However, there are still opportunities to strengthen and sustain the commitment of all stakeholders especially in enhancing to achieve greater harmonisation, coordination and alignment; maintain and sustain optimum levels of funding; achieve greater programme coverage, effectiveness, and efficiency; and to continue the provision of affordable treatment to those who need it.
Raising awareness and knowledge on HIV/AIDS has been a focus of the MOH since the formulation of Plan of Action in 1988. In collaboration with the Department of Religious Affairs, MAC, and UNDP, the MOH has been seeking the involvement of religious leaders, and their participation in joint efforts to educate and to initiate or support community programmes related to HIV/AIDS. Other targeted interventions are carried out by relevant NGOs and international organizations.
The first National Strategic Plan (NSP) on HIV/AIDS was developed in 2000. Under this strategic framework, the Cabinet Committee on HIV/AIDS (CCA) was established and chaired by Deputy Prime Minister. In December 2008 the Malaysian AIDS Council (MAC) was roped in as member to allow for the voice of civil society and the different communities represented by MAC to be effectively heard by members of the Cabinet. In 2009, the entire policy and decision making structure was revised and the CCA was restructured and known as the National Coordinating Committee on AIDS Intervention (NCCAI) chaired by the Minister of Health. Civil society is also represented on this committee. With latest revision, NSP 2011-2015 continues to provide a common ground and emphasis on an integrated and comprehensive approach addressing the needs of prevention, treatment, care and support. Another highest coordinating body where civil society is represented is the Country Coordinating Mechanism (CCM), chaired by the Deputy Minister of Health. It provides governance for all programmes and activities related to the Global Fund for AIDS, Tuberculosis and Malaria (GFATM) in Malaysia.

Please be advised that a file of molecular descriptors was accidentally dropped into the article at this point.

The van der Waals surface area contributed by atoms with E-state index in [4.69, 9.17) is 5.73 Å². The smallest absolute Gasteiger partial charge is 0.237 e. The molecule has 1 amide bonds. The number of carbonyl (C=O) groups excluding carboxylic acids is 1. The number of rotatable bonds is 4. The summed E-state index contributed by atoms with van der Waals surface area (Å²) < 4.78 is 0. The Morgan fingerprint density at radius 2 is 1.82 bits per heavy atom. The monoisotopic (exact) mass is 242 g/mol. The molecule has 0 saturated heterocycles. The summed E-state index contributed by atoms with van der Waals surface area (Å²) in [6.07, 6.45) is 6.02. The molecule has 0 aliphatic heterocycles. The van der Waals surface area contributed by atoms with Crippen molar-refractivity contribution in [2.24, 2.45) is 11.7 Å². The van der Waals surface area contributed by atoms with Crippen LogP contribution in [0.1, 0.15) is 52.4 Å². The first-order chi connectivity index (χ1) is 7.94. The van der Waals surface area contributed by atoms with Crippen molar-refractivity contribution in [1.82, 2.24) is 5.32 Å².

The responsibility for the overall coordination, monitoring, evaluation and reporting of Malaysia’s HIV and AIDS responses is currently tasked to the HIV/STI Sector of the Disease Control Division, Ministry of Health. Currently, the HIV/STI Sector function as the National AIDS Programme (NAP) Secretariat supported by the AIDS Officers at every state. Similar mechanism is being implemented at every state and districts. The Secretariat interacts and engages the other institutions within the Federal Government (and the civil society) through HIV Focal Points who are present in each of the relevant Ministries.
Involvement of key civil society stakeholders in national level policy and programme development continues to be dependent on issues of capacity and relevance. Civil society is being represented at the NCCAI and the CCM. In the former, civil society is represented by MAC while in the later several representatives (e.g. sex workers, PLHIV and transgender) have been elected onto the CCM by their respective communities. MAC which function as an umbrella organization to support and coordinate the efforts of partner organizations (PO) working on HIV and AIDS issues, facilitates the collaboration with civil society organisations (CSO) in the implementation of the National Strategy on HIV and AIDS.